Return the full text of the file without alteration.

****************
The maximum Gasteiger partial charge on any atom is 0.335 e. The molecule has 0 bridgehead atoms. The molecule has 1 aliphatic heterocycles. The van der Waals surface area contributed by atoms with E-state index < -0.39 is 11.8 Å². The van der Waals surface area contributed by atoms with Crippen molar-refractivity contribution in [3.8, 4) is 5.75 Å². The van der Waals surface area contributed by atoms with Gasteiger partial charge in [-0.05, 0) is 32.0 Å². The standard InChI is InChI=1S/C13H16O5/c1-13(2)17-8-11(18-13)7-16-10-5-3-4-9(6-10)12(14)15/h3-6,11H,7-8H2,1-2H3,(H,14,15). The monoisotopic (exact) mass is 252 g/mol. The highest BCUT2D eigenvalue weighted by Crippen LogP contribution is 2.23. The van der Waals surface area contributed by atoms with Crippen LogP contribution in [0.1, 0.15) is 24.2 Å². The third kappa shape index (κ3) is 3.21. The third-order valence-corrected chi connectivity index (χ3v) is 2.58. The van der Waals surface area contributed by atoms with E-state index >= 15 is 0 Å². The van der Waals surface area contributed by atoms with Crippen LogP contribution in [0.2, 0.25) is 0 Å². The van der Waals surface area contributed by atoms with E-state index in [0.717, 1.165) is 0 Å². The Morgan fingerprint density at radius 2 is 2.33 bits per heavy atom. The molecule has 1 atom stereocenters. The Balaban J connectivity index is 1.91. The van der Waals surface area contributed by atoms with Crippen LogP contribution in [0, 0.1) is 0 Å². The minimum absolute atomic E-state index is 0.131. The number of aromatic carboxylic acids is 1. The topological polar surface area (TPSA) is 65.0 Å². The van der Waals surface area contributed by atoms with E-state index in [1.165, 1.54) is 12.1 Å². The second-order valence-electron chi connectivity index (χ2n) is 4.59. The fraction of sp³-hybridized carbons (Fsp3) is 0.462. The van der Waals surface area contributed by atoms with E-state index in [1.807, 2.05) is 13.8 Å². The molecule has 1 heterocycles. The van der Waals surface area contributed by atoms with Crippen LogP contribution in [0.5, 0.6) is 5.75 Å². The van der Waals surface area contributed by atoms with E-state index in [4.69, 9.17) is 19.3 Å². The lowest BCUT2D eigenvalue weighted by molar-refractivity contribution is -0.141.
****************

The maximum Gasteiger partial charge on any atom is 0.335 e. The molecule has 0 bridgehead atoms. The molecule has 1 aliphatic heterocycles. The van der Waals surface area contributed by atoms with E-state index < -0.39 is 11.8 Å². The van der Waals surface area contributed by atoms with Crippen molar-refractivity contribution in [3.8, 4) is 5.75 Å². The van der Waals surface area contributed by atoms with Gasteiger partial charge in [-0.05, 0) is 32.0 Å². The standard InChI is InChI=1S/C13H16O5/c1-13(2)17-8-11(18-13)7-16-10-5-3-4-9(6-10)12(14)15/h3-6,11H,7-8H2,1-2H3,(H,14,15). The monoisotopic (exact) mass is 252 g/mol. The highest BCUT2D eigenvalue weighted by Crippen LogP contribution is 2.23. The van der Waals surface area contributed by atoms with Crippen LogP contribution in [0.1, 0.15) is 24.2 Å². The third kappa shape index (κ3) is 3.21. The third-order valence-corrected chi connectivity index (χ3v) is 2.58. The van der Waals surface area contributed by atoms with E-state index >= 15 is 0 Å². The van der Waals surface area contributed by atoms with Crippen LogP contribution in [0.2, 0.25) is 0 Å². The van der Waals surface area contributed by atoms with E-state index in [0.717, 1.165) is 0 Å². The Morgan fingerprint density at radius 2 is 2.33 bits per heavy atom. The molecule has 1 atom stereocenters. The Balaban J connectivity index is 1.91. The van der Waals surface area contributed by atoms with Crippen LogP contribution in [0, 0.1) is 0 Å². The minimum absolute atomic E-state index is 0.131. The number of aromatic carboxylic acids is 1. The topological polar surface area (TPSA) is 65.0 Å². The van der Waals surface area contributed by atoms with E-state index in [1.165, 1.54) is 12.1 Å². The second-order valence-electron chi connectivity index (χ2n) is 4.59. The fraction of sp³-hybridized carbons (Fsp3) is 0.462. The van der Waals surface area contributed by atoms with E-state index in [1.807, 2.05) is 13.8 Å². The molecule has 1 heterocycles. The van der Waals surface area contributed by atoms with Crippen LogP contribution in [0.5, 0.6) is 5.75 Å². The van der Waals surface area contributed by atoms with E-state index in [4.69, 9.17) is 19.3 Å². The lowest BCUT2D eigenvalue weighted by molar-refractivity contribution is -0.141.